Theories: At 1,000
Even before the Galileo spacecraft sent a probe into
Jupiter's turbulent atmosphere last December, a pair of Hopkins
scientists already were studying Jovian weather up close.
Using a fast-spinning, clear-plastic model, the scientists recreated Jupiter's distinctive atmospheric bands in the laboratory, supporting evidence from Galileo that the weather patterns are formed from an internal heat source, not the sun's radiation.
Up until now, two theories competed equally to propose how the speeding jets of wind might have been created. One theory said the patterns could be formed like earthly weather, by the sun's heat warming the atmosphere. But the other proposed that the winds are created by convection currents caused by an interior heat source--the planet's core radiating energy still remaining from Jupiter's birth four and a half billion years ago.
Recently the second theory received a major boost, as scientists analyzing data from the Jupiter probe learned that the wind speeds persist deep into the atmosphere; if the patterns were caused by solar radiation, high wind speeds would be a shallow phenomenon, with considerably lower velocities below the upper atmosphere.
At Hopkins, researchers designed a scale model of Jupiter that lends further support to the idea that the atmospheric bands have deep roots. The model, spinning at 1,000 revolutions per minute, simulates the banding pattern.
"We wanted to see whether we could generate a circulation that looked, at least in some respects, like the circulation in Jupiter's atmosphere," said Peter Olson, a professor in the Department of Earth and Planetary Sciences. The findings were detailed in a scientific paper, written by Olson and former Hopkins visiting researcher Jean-Baptiste Manneville, and published in the August issue of Icarus, a monthly planetary science journal.
The interior-source theory says the winds could be the surface expressions of huge concentric masses of rotating material; the temperature change, or gradient, from the planet's hot core to the cooler outer gases could create these atmospheric currents, which are speeding at roughly 200 miles per hour.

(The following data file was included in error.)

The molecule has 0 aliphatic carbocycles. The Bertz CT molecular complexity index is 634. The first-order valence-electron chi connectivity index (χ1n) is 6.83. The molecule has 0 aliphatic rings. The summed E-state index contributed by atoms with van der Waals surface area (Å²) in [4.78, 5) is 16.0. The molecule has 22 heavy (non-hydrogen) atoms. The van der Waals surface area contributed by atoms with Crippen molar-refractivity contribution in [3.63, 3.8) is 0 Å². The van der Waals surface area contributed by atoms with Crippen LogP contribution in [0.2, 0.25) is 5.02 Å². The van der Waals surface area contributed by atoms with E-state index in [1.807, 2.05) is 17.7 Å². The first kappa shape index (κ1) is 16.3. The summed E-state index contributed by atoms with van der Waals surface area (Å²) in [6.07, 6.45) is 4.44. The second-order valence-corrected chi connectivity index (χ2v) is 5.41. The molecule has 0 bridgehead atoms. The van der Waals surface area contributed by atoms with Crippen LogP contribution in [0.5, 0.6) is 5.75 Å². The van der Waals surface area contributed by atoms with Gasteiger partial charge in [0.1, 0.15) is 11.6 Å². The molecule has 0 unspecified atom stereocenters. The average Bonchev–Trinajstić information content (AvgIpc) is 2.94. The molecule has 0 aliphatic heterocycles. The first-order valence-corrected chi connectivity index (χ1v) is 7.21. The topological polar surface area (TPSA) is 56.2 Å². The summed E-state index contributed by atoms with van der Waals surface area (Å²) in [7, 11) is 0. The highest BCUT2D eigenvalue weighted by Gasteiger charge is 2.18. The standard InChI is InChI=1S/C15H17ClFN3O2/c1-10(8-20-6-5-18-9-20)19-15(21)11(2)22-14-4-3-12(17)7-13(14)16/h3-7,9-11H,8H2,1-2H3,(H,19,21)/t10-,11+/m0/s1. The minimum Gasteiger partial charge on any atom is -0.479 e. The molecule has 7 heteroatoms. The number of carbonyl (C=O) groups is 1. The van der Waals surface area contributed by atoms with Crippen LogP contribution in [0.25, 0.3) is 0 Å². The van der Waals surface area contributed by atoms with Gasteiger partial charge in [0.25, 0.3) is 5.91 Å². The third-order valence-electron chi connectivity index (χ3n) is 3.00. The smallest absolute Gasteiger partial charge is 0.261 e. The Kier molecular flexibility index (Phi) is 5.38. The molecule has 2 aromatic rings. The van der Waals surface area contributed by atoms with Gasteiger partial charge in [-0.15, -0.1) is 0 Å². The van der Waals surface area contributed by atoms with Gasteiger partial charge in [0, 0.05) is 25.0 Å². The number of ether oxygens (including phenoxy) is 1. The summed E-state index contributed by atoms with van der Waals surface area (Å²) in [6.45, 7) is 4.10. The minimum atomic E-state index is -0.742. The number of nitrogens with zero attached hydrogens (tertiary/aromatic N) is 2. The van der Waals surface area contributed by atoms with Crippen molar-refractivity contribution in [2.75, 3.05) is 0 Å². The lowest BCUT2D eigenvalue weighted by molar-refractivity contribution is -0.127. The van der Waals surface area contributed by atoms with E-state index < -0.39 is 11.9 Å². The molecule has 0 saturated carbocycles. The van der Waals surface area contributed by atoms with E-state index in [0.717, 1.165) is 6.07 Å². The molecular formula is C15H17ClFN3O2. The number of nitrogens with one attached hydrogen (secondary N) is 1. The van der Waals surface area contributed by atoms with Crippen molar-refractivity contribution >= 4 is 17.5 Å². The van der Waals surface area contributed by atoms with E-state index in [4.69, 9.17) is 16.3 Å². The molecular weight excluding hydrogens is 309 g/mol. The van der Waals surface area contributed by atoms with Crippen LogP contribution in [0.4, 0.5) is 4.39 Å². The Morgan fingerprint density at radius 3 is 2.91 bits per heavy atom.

Olson's and Manneville's scale model was a fluid-filled shell surrounding a central core that could have its temperature adjusted. To simulate atmospheric motion and the acceleration of Jupiter's gravity, the sphere, which was about a foot in diameter, was spun with an electric motor at ultra-high speeds.
"It's like an amusement park ride taken to the limit," Olson said.
But centrifugal force pushes objects outward--just the opposite of gravity's inward-pulling direction.
"So, since we've reversed gravity, we've also reversed the temperature gradient in the experiment," he noted. The sphere's core was chilled, instead of heated, to recreate the proper conditions.
The plastic sphere was filled with water, colored with fluorescent dyes and then illuminated with ultraviolet light. As the model was spun at high speeds, the Jovian banding patterns emerged; the number of bands increased as the sphere was spun faster and the temperature gradient was increased.
Now that Olson has Galileo's observational data to back up the experimental results, the next challenge might be to use the model to study a mysterious feature in Jupiter's weather; the fastest-moving jet of wind is located over Jupiter's equator. For unknown reasons, that band has never been created in the laboratory model, and Olson would like to know why.
"We are intrigued now," Olson said. "The next question is, What do we need to do to this model to get this equatorial jet?"
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